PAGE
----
Wednesday, Sept. 12, 2018 | 2 a.m.
Donald Trump has a long history of doing what he thinks is best for Donald Trump. If he needs to discard friends, allies or wives along the way, so be it. “I’m a greedy person,” he has explained.
It’s important to keep this trait in mind when trying to make sense of the Russia story. Trump’s affinity for Russia, after all, is causing problems for him. It has created tensions with his own staff and his Republican allies in Congress. Most voters now believe he has something to hide. And the constant talk of Russia on television clearly enrages Trump.
He could make his life easier if only he treated Vladimir Putin the way he treats most people who cause problems — and cast Putin aside. Yet Trump can’t bring himself to do so.
This odd refusal is arguably the biggest reason to believe that Putin really does have leverage over Trump. Maybe it’s something shocking, like a sex tape or evidence of campaign collusion by Trump himself. Or maybe it’s the scandal that’s been staring us in the face all along: Illicit financial dealings — money laundering — between Trump’s business and Russia.
The latest reason to be suspicious is Trump’s attacks on a formerly obscure Justice Department official named Bruce Ohr. Trump has repeatedly criticized Ohr and called for him to be fired. Ohr’s sin is that he appears to have been marginally involved in inquiries into Trump’s Russian links. But Ohr fits a larger pattern. In his highly respected three-decade career in law enforcement, he has specialized in going after Russian organized crime.
It just so happens that most of the once-obscure bureaucrats whom Trump has tried to discredit also are experts in some combination of Russia, organized crime and money laundering.
It’s true of Andrew McCabe (the former deputy FBI director whose firing Trump successfully lobbied for), Andrew Weissmann (the only official working for Robert Mueller whom Trump singles out publicly) and others. They are all Trump boogeymen — and all among “the Kremlin’s biggest adversaries in the U.S. government,” as Natasha Bertrand wrote in The Atlantic. Trump, she explained, seems to be trying to rid the government of experts in Russian organized crime.
I realize that this evidence is only circumstantial and well short of proof. But it’s one of many suspicious patterns about Trump and Russia. When you look at them together, it’s hard to come away thinking that the most likely explanation is coincidence.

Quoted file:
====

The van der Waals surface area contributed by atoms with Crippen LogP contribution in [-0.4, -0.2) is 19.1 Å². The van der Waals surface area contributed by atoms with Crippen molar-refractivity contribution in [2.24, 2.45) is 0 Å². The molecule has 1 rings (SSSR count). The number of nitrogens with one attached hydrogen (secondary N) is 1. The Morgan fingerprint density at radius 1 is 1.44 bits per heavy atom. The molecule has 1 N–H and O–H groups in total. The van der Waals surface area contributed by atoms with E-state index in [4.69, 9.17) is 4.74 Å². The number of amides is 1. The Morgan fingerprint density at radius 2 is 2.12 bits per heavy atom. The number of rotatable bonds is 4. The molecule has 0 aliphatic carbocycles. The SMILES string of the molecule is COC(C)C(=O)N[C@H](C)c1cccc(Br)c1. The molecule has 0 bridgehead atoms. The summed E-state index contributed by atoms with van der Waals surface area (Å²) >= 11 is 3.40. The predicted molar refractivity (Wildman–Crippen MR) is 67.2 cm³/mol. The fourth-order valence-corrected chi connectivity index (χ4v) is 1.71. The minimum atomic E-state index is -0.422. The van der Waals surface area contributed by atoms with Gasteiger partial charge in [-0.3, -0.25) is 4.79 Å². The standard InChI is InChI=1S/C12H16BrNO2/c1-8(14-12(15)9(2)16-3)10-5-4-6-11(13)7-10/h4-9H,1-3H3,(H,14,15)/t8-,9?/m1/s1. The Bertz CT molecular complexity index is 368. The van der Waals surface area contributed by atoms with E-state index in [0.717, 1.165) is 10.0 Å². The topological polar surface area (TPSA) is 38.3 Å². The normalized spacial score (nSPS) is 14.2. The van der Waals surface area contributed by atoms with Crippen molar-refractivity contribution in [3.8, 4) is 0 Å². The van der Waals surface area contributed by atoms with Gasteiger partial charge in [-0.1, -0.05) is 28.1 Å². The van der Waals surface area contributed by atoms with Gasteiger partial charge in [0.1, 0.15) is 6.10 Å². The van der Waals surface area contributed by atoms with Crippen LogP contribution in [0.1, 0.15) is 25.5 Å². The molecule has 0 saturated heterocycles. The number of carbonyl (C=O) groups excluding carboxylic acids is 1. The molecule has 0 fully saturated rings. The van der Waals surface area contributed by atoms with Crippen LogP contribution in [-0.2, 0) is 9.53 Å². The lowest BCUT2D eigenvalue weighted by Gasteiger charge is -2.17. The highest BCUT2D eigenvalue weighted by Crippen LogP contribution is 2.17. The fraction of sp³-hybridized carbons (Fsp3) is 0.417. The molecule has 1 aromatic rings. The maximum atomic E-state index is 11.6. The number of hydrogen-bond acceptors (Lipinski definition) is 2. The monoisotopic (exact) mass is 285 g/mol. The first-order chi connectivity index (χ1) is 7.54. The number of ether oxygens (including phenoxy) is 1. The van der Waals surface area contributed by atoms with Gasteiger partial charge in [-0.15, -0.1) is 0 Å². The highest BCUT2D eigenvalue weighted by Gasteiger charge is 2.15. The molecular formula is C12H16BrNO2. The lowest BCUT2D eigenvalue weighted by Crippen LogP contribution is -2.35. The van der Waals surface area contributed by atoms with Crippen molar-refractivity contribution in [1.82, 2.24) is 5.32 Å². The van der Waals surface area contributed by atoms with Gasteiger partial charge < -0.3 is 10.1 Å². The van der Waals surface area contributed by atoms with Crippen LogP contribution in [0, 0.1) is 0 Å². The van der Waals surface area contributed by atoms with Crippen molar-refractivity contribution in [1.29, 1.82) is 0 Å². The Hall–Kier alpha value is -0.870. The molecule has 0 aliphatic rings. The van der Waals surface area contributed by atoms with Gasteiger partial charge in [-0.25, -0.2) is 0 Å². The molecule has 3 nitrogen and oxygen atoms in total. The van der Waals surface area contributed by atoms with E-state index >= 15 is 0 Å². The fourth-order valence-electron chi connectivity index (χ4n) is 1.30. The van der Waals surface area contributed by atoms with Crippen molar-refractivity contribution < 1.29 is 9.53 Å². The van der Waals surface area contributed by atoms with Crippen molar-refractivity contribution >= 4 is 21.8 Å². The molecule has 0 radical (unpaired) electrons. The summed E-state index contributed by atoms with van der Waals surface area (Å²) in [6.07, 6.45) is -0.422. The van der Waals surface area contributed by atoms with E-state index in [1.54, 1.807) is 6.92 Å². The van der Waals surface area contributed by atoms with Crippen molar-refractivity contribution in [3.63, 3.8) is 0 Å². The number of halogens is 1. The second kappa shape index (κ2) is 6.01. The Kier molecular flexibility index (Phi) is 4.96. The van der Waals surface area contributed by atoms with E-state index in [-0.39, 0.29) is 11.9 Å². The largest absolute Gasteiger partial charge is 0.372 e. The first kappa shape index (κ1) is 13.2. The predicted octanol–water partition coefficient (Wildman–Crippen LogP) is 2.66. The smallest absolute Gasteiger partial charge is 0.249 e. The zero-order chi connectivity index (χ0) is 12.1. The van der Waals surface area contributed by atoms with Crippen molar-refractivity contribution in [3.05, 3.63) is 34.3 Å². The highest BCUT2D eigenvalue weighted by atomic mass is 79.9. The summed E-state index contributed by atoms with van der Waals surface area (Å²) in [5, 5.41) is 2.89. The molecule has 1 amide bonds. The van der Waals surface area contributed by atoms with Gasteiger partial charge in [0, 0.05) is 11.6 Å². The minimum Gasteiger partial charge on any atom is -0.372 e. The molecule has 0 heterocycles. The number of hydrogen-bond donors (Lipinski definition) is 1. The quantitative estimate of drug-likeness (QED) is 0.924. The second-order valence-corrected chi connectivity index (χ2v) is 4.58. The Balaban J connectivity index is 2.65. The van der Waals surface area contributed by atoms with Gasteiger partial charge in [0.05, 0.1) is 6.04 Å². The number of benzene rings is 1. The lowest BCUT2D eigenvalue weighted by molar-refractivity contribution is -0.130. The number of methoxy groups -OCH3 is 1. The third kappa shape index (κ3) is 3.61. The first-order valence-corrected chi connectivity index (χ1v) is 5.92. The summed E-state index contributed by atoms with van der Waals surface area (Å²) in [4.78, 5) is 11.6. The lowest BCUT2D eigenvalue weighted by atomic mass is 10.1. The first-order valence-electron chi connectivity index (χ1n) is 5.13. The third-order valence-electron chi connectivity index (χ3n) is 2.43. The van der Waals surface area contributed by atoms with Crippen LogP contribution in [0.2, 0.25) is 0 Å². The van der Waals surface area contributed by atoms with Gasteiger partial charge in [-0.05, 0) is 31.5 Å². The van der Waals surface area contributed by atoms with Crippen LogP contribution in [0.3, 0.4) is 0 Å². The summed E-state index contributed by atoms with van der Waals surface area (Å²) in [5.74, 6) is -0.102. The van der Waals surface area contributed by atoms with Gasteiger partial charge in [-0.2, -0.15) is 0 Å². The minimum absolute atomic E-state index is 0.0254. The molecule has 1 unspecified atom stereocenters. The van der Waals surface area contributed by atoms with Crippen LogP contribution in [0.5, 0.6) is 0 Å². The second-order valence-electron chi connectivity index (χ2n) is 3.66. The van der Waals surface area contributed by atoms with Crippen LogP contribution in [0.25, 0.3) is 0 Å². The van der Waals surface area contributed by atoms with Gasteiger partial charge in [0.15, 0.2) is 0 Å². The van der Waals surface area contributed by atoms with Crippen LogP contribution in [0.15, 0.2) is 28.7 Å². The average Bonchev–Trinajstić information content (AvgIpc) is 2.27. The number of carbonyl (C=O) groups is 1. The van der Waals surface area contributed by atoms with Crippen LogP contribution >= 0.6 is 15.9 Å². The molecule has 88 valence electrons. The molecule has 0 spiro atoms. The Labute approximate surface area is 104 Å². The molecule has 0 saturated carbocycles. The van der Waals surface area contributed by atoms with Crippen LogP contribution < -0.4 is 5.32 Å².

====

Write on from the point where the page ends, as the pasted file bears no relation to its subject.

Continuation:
Consider: The financially rickety Trump Organization, shunned by most mainstream banks, long relied on less scrupulous Russian investors. “Russians make up a pretty disproportionate cross-section of a lot of our assets,” Donald Trump Jr. said a decade ago. “We have all the funding we need out of Russia,” Eric Trump reportedly said in 2013. And what was the rare major bank to work with Trump? Deutsche Bank, which has a history of illegal Russian money laundering.
Trump also had a habit of selling real estate to Russians in all-cash deals. Money launderers like such deals, because they can turn illegally earned cash into a legitimate asset, usually at an inflated price that rewards the seller for the risk. One especially dubious deal was Trump’s $95 million sale of a Palm Beach house to a Russian magnate in 2008 — during the housing bust, only four years after Trump had bought the house for $41 million.
Then there is Trump’s paranoia about scrutiny of his businesses. He has refused to release his tax returns. He said that Mueller’s investigation would cross a red line by looking into his finances. When word leaked (incorrectly) that Mueller had subpoenaed Deutsche Bank’s records on Trump, he moved to fire Mueller (only to be dissuaded by aides). Trump is certainly acting as if his business history contains damaging information.
For months, Adam Schiff, the top Democrat on the House Intelligence Committee, has tried to get Congress to pay attention to the possibility of money laundering. He points out that Mueller’s mandate does not necessarily include a full investigation of Trump’s businesses. But those businesses could still have behaved in ways that give Putin, a hostile foreign leader, leverage over the president of the United States.
“We need to find out whether that is the case and say so. Or we need to find out that is not the case and say so,” Schiff told me. “But to leave it as an unanswered question, I just think would be negligent to our national security.” So far, congressional Republicans have chosen negligence.
Which means that the November elections may determine whether we ever get answers. If Democrats win House control, Schiff will gain subpoena power. If Republicans keep control, just imagine how emboldened Trump will feel. He could mount a full-on assault on the rule of law by shutting down Mueller’s investigation and any other official scrutiny of the Trump Organization.
At this point, who can doubt that Trump wants to do so? Presumably, he has a good reason.
David Leonhardt is a columnist for The New York Times.